Vibrotactile speaker discrimination among deaf individuals

Paolo Ammirante, Frank A. Russo, William F. Thompson, Deborah I. Fels

Research output: Contribution to journalMeeting abstractResearch

Abstract

Two experiments investigated deaf individuals' ability to distinguish speakers based on vibrotactile stimulation. Nineteen participants made same/different judgments on pairs of utterances presented to the lower back through voice coils embedded in a conforming chair. Discrimination of stimuli matched for F0, duration, and loudness was above chance for spoken sentences (Experiment 1) and vowel sounds (Experiment 2). Spectral measures of "different" stimulus pairs predicted their discriminability in both experiments. Beyond their application to assistive technology, these findings support the hypothesis that vibrotactile discrimination of spectral information involves cortical integration of filtered output from frequency-tuned skin receptors.

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Self-Help Devices
Aptitude
Skin
Discrimination (Psychology)

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@article{181466efdc0e45a4ba5e8c8733d42113,
title = "Vibrotactile speaker discrimination among deaf individuals",
abstract = "Two experiments investigated deaf individuals' ability to distinguish speakers based on vibrotactile stimulation. Nineteen participants made same/different judgments on pairs of utterances presented to the lower back through voice coils embedded in a conforming chair. Discrimination of stimuli matched for F0, duration, and loudness was above chance for spoken sentences (Experiment 1) and vowel sounds (Experiment 2). Spectral measures of {"}different{"} stimulus pairs predicted their discriminability in both experiments. Beyond their application to assistive technology, these findings support the hypothesis that vibrotactile discrimination of spectral information involves cortical integration of filtered output from frequency-tuned skin receptors.",
author = "Paolo Ammirante and Russo, {Frank A.} and Thompson, {William F.} and Fels, {Deborah I.}",
year = "2012",
doi = "10.1037/a0029409",
language = "English",
volume = "66",
pages = "317",
journal = "Canadian journal of experimental psychology : abstracts of the 2012 CSBBCS annual meeting",
issn = "1196-1961",
publisher = "Canadian Psychological Association",
number = "4",

}

Vibrotactile speaker discrimination among deaf individuals. / Ammirante, Paolo; Russo, Frank A.; Thompson, William F.; Fels, Deborah I.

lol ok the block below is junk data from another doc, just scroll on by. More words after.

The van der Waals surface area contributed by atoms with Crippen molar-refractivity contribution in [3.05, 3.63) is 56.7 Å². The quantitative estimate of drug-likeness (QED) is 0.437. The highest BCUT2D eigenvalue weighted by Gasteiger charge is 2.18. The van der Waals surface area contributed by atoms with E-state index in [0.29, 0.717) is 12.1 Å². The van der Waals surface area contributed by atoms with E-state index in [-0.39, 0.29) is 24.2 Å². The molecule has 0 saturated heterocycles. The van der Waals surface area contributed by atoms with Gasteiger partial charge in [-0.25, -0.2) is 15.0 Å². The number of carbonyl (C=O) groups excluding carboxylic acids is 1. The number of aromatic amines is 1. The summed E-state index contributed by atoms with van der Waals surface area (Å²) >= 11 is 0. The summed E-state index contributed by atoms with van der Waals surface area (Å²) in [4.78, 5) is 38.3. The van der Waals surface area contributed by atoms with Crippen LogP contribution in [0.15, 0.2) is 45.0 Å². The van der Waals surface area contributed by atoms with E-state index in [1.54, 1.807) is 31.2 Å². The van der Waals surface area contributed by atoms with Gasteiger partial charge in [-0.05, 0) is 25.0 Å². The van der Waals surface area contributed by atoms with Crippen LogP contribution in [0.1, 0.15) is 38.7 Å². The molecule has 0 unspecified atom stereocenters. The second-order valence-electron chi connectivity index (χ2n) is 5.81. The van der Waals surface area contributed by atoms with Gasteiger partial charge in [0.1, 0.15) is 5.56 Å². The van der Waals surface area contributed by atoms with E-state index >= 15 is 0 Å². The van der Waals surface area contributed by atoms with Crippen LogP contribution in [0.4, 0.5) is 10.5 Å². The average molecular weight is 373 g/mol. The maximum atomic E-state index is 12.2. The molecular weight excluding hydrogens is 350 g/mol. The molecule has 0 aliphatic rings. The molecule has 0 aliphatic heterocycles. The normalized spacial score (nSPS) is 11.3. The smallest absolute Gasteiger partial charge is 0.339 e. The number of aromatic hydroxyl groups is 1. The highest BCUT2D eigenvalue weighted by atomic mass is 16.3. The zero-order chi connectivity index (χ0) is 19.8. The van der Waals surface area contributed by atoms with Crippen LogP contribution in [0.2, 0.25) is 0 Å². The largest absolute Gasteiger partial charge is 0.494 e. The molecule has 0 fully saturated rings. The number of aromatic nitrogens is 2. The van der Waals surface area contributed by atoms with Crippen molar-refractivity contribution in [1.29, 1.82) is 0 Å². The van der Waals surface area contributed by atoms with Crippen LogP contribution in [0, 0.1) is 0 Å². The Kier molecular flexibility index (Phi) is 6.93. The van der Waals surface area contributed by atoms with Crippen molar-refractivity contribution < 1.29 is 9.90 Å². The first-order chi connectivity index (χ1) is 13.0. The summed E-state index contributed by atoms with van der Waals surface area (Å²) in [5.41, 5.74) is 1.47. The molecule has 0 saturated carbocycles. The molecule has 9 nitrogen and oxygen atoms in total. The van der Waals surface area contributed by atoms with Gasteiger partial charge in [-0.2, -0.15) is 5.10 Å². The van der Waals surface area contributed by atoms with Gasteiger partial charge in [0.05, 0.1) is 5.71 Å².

In: Canadian journal of experimental psychology : abstracts of the 2012 CSBBCS annual meeting, Vol. 66, No. 4, 2012, p. 317.

Research output: Contribution to journalMeeting abstractResearch

TY - JOUR

T1 - Vibrotactile speaker discrimination among deaf individuals

AU - Ammirante, Paolo

AU - Russo, Frank A.

AU - Thompson, William F.

AU - Fels, Deborah I.

PY - 2012

Y1 - 2012

N2 - Two experiments investigated deaf individuals' ability to distinguish speakers based on vibrotactile stimulation. Nineteen participants made same/different judgments on pairs of utterances presented to the lower back through voice coils embedded in a conforming chair. Discrimination of stimuli matched for F0, duration, and loudness was above chance for spoken sentences (Experiment 1) and vowel sounds (Experiment 2). Spectral measures of "different" stimulus pairs predicted their discriminability in both experiments. Beyond their application to assistive technology, these findings support the hypothesis that vibrotactile discrimination of spectral information involves cortical integration of filtered output from frequency-tuned skin receptors.

AB - Two experiments investigated deaf individuals' ability to distinguish speakers based on vibrotactile stimulation. Nineteen participants made same/different judgments on pairs of utterances presented to the lower back through voice coils embedded in a conforming chair. Discrimination of stimuli matched for F0, duration, and loudness was above chance for spoken sentences (Experiment 1) and vowel sounds (Experiment 2). Spectral measures of "different" stimulus pairs predicted their discriminability in both experiments. Beyond their application to assistive technology, these findings support the hypothesis that vibrotactile discrimination of spectral information involves cortical integration of filtered output from frequency-tuned skin receptors.

U2 - 10.1037/a0029409

DO - 10.1037/a0029409

M3 - Meeting abstract

VL - 66

SP - 317

JO - Canadian journal of experimental psychology : abstracts of the 2012 CSBBCS annual meeting

T2 - Canadian journal of experimental psychology : abstracts of the 2012 CSBBCS annual meeting

JF - Canadian journal of experimental psychology : abstracts of the 2012 CSBBCS annual meeting

SN - 1196-1961

IS - 4

ER -